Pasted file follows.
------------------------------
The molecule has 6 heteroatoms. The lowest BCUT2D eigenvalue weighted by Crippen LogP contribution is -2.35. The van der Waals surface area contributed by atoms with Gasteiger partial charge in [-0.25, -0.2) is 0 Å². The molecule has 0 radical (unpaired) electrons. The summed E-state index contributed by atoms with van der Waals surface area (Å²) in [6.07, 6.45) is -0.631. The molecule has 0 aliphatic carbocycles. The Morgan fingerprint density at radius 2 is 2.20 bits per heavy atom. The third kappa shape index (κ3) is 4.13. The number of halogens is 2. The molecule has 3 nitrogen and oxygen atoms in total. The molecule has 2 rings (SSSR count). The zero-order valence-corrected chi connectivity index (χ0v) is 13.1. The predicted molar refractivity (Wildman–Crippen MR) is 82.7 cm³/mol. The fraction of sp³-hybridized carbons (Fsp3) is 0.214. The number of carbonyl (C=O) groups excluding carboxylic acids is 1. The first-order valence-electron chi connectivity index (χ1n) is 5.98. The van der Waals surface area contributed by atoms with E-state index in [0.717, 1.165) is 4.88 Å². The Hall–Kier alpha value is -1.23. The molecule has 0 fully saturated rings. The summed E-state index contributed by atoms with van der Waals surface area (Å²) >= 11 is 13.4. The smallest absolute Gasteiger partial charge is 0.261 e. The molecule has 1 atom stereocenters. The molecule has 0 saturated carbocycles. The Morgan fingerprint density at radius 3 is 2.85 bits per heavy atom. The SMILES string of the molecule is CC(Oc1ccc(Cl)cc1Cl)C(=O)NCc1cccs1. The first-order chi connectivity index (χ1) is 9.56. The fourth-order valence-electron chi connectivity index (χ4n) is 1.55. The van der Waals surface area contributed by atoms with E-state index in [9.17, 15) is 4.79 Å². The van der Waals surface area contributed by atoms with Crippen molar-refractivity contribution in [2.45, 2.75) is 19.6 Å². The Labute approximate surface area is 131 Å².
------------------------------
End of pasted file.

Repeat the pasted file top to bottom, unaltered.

The molecule has 6 heteroatoms. The lowest BCUT2D eigenvalue weighted by Crippen LogP contribution is -2.35. The van der Waals surface area contributed by atoms with Gasteiger partial charge in [-0.25, -0.2) is 0 Å². The molecule has 0 radical (unpaired) electrons. The summed E-state index contributed by atoms with van der Waals surface area (Å²) in [6.07, 6.45) is -0.631. The molecule has 0 aliphatic carbocycles. The Morgan fingerprint density at radius 2 is 2.20 bits per heavy atom. The third kappa shape index (κ3) is 4.13. The number of halogens is 2. The molecule has 3 nitrogen and oxygen atoms in total. The molecule has 2 rings (SSSR count). The zero-order valence-corrected chi connectivity index (χ0v) is 13.1. The predicted molar refractivity (Wildman–Crippen MR) is 82.7 cm³/mol. The fraction of sp³-hybridized carbons (Fsp3) is 0.214. The number of carbonyl (C=O) groups excluding carboxylic acids is 1. The first-order valence-electron chi connectivity index (χ1n) is 5.98. The van der Waals surface area contributed by atoms with E-state index in [0.717, 1.165) is 4.88 Å². The Hall–Kier alpha value is -1.23. The molecule has 0 fully saturated rings. The summed E-state index contributed by atoms with van der Waals surface area (Å²) >= 11 is 13.4. The smallest absolute Gasteiger partial charge is 0.261 e. The molecule has 1 atom stereocenters. The molecule has 0 saturated carbocycles. The Morgan fingerprint density at radius 3 is 2.85 bits per heavy atom. The SMILES string of the molecule is CC(Oc1ccc(Cl)cc1Cl)C(=O)NCc1cccs1. The first-order chi connectivity index (χ1) is 9.56. The fourth-order valence-electron chi connectivity index (χ4n) is 1.55. The van der Waals surface area contributed by atoms with E-state index in [9.17, 15) is 4.79 Å². The van der Waals surface area contributed by atoms with Crippen molar-refractivity contribution in [2.45, 2.75) is 19.6 Å². The Labute approximate surface area is 131 Å².